updated 01:40 pm EST, Wed January 27, 2010
Expands on iPhone conventions
After much speculation Apple has officially announced the iPad, the company's first tablet device. The hardware resembles an oversized iPhone, but uses a dramatically altered version of the iPhone interface, borrowing tropes from Mac OS X such as a Dock, floating windows and a desktop background. Apps on the device are much more elaborate, for instance allowing Mail to display both a list of messages and a preview pane at the same time, or Calendar to show an entire month.
The tablet is half an inch thin, and uses a 9.7-inch IPS display, with a 1GHz Apple A4 processor, and 16 to 64GB of flash storage. It also includes an accelerometer, compass, microphone, built-in speakers and wireless in the form of 802.11n, Bluetooth 2.1+EDR and 3G. The unit's battery is said to last a month on standby, and 10 hours when running video.
Apple also describes the iPad as media-focused, for instance allowing better control of video through both scrubbing and chapter selects. Apps are delivered via the App Store, and can be run either at normal size or magnified to the full dimensions of the screen. Developers can already download a new SDK from the Apple website, which will allow titles to be customized explicitly for iPad support.
The hardware should for instance be capable of better 3D-rendered games, and the New York Times has confirmed the existence of a new iPad-enabled iPhone app with photo and video viewers. An app by Steve Sprang, Brushes, allows more complex illustration with tools like layer and palette windows. MLB has announced the existence of an updated app with game information overlays.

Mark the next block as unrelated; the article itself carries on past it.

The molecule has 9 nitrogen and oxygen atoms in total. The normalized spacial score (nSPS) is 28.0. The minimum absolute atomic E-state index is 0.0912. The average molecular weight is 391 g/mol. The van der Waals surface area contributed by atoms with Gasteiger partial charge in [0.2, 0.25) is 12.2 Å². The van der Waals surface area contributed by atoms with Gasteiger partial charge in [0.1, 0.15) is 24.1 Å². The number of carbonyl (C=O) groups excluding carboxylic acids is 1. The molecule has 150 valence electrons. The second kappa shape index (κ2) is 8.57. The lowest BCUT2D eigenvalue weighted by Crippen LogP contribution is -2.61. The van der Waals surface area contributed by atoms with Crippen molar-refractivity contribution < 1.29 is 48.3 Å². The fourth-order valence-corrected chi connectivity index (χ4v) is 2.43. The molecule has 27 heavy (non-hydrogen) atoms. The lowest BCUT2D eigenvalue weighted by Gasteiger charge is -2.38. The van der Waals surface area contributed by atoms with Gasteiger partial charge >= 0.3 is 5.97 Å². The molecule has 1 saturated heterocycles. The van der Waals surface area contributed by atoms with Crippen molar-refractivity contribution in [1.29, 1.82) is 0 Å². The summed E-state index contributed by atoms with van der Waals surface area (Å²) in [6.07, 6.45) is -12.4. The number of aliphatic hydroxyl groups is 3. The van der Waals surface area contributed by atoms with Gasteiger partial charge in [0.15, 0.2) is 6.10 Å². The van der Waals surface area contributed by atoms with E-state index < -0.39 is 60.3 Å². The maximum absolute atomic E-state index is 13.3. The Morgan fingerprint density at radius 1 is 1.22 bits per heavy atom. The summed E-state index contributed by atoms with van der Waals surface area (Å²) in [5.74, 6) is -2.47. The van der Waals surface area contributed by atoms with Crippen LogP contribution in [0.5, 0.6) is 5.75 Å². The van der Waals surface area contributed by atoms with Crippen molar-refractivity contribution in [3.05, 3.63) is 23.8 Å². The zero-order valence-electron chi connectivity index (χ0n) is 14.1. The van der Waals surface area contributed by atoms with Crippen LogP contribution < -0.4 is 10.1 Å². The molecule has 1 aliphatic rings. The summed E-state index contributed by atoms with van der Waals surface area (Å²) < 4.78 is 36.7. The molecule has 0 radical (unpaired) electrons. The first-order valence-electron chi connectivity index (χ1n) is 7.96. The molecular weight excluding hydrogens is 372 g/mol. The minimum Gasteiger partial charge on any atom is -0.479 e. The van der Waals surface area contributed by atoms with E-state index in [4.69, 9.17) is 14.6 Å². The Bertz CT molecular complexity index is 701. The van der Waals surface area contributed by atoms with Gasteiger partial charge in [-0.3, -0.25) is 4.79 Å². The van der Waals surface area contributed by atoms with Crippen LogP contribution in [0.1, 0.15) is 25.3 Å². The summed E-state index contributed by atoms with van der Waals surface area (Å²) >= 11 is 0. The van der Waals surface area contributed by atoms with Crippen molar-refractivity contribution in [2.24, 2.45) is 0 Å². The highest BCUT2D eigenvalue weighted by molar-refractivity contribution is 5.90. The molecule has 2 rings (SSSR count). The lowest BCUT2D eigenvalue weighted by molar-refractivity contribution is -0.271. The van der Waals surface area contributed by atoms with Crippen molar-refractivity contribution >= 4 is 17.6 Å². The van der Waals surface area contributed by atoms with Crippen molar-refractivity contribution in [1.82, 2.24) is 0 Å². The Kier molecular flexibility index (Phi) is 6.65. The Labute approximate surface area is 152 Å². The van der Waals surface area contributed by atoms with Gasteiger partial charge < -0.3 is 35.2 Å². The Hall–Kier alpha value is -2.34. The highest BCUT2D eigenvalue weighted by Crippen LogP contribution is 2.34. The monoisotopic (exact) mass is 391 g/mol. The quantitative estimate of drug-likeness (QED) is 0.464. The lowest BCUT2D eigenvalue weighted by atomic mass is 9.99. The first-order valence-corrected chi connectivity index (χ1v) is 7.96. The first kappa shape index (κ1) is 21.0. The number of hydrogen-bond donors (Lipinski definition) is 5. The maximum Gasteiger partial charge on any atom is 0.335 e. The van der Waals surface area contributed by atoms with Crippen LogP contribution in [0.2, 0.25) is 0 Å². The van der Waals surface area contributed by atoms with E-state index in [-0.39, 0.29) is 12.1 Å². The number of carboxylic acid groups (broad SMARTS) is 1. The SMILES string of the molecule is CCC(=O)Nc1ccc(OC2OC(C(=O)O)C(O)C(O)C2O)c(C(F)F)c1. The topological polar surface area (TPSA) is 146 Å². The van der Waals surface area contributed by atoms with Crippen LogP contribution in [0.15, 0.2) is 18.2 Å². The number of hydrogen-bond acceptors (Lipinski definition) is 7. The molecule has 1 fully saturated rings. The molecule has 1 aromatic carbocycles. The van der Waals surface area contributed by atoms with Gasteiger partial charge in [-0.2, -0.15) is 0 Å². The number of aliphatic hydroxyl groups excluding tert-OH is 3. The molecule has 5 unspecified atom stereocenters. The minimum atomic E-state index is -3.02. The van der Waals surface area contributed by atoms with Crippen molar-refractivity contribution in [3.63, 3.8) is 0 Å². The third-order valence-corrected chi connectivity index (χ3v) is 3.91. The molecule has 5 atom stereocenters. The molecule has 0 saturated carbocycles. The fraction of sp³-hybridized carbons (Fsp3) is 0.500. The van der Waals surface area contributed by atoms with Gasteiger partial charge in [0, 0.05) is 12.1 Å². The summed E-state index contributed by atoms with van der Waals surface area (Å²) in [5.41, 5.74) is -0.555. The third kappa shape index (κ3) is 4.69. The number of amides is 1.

Apple itself is introducing iBooks, an app which turns the iPad into an e-book reader. The title uses a bookshelf metaphor, and has its own store, which will be stocked with material from publishers like Penguin, HarperCollins, Simon & Schuster and Hachette. It further relies on the ePub format, meaning that downloaded titles are not exclusive to Apple products.
Complementing the iPad is a new, portable version of the iWork suite, including Keynote, Pages and Numbers, all designed for a multi-touch interface.
Only some models of the iPad will be 3G-enabled, and in turn require a $15 monthly fee with AT&T for 250MB of data, or $30 for unlimited access. Unlimited AT&T Wi-Fi hotspot service is included with either plan.
Prices for tablets without 3G are $499 for 16GB, $599 for 32GB and $699 for 64GB. Models tied to AT&T will cost $629, $729 and $829, respectively. The former will ship in 60 days, to be followed by the 3G units in another 30.